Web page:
Because impresario Joe Segal has been presenting music in Chicago since 1947, he ranks among the most admired presenters in the country, his Jazz Showcase known and respected by musicians and audiences around the world. But the old formulas aren't always bringing in audiences the way they used to, partly because many of the legends who routinely played the club are no longer living. Meanwhile, eclectic rooms across the city are presenting artists who ought to be heard at the Showcase. In the next few weeks, for instance, Evanston SPACE will feature New Orleans piano master Henry Butler (Jan. 23) and City Winery will spotlight the rising Crescent City pianist Jonathan Batiste (Jan. 13), both of whom would have brought welcome excitement to the Jazz Showcase. There are no easy answers here, but this club needs to embrace a wider range of local and national artists if it hopes to compete with the aforementioned venues, as well as with the Green Mill, Andy's, Symphony Center, the Auditorium Theatre, Millennium Park and an ever-growing list of institutions presenting jazz in Chicago these days.
Keeping growing WDCB
Jazz listeners are blessed that WDCB-FM 90.9, based at the College of DuPage, champions the music and recently expanded its jazz programming by adding an hour to nighttime drive, from 6 to 7 p.m. Mondays through Fridays. New station manager Dan Bindert made that possible, but, as he knows, there's ample room for expansion and improvement. For starters, how about pushing the weekday evening segment to 8 p.m. (though on Friday nights "The Real Deal with Orbert Davis" beautifully extends jazz programming to 10 p.m.). Is "Blarney on the Air" really the right follow-up at 7 p.m. Mondays? And how about a jazz show featuring Chicago artists — live and on recording — during a key programming slot? No doubt Bindert has been brainstorming these possibilities and others. Now that WDCB stands as the Chicago area's primary jazz broadcast outlet, why not continue accelerating the tempo?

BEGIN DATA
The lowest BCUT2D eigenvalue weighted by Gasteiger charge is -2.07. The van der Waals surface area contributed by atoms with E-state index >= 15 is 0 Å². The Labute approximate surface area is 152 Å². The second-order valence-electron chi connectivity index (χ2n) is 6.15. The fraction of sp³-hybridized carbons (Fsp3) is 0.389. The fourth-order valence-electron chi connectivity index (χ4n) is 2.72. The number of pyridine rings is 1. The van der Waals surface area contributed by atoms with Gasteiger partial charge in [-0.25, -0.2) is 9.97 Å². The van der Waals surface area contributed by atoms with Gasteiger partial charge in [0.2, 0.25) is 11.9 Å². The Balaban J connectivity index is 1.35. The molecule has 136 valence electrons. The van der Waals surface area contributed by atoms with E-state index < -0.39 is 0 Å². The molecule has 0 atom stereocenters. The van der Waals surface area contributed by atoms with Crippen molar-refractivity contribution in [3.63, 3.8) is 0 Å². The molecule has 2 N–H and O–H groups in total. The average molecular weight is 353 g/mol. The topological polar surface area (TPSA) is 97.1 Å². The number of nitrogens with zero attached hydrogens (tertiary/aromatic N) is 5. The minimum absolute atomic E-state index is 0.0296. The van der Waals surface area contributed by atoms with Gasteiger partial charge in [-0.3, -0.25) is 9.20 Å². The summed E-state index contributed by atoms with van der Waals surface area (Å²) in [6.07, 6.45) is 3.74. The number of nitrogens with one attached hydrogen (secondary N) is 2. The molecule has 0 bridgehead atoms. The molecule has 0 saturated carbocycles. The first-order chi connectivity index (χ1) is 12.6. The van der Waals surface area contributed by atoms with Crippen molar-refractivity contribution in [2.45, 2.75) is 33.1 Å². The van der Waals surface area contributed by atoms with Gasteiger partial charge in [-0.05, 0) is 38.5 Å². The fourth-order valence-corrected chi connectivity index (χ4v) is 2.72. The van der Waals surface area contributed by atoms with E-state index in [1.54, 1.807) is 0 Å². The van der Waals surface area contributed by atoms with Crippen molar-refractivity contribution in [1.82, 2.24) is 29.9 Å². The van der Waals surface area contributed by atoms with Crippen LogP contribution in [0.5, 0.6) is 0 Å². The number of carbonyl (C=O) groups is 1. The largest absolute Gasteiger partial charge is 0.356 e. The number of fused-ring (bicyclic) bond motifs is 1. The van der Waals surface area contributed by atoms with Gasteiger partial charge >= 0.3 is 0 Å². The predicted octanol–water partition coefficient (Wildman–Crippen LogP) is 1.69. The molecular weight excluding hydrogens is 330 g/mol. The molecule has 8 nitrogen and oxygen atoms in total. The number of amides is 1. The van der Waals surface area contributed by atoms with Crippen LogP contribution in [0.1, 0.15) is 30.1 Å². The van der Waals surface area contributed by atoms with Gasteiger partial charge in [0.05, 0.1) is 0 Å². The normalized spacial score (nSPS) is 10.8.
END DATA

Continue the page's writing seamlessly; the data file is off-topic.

Muscle up Hyde Park
If there's a miracle in Chicago jazz, it's the Hyde Park Jazz Festival, which began as a dream among Hyde Park music lovers and has become the most ingeniously staged festival in a city crowded with them. But the Hyde Park Jazz Festival — which emerges briefly, then disappears, like Brigadoon — is uniquely positioned to become something more than just a fest. Because of its large, loyal and growing audience, the festival could — and should — develop into a bona fide institution in Chicago. That's what happened with the San Francisco Jazz Festival, which started as a one-weekend event, eventually outpaced the Chicago Jazz Festival and now presents events year-round in its state-of-the-art, $64 million SFJAZZ Center. It's not difficult to envision the Hyde Park Jazz Festival presenting concerts throughout the year at the University of Chicago's Logan Center for the Arts, a magnificent facility that already has been an engine for jazz performance (and one of several key sites for the Hyde Park fest). By any measure, the Hyde Park Jazz Festival is on a rapid growth curve and is poised to become a major player in music in Chicago.
One of the most dramatic and encouraging developments in Chicago music last year was the opening of Constellation, at 3111 N. Western Avenue. The sprawling place, with its multiple performance spaces, instantly began to fill a vacuum left by the closing of the Velvet Lounge and HotHouse years earlier. Conceived by drummer-impresario Mike Reed, Constellation quickly has become an epicenter of experimental music in Chicago. Anyone who values new ideas in music ought to raise a glass to the place — and discover what's inside.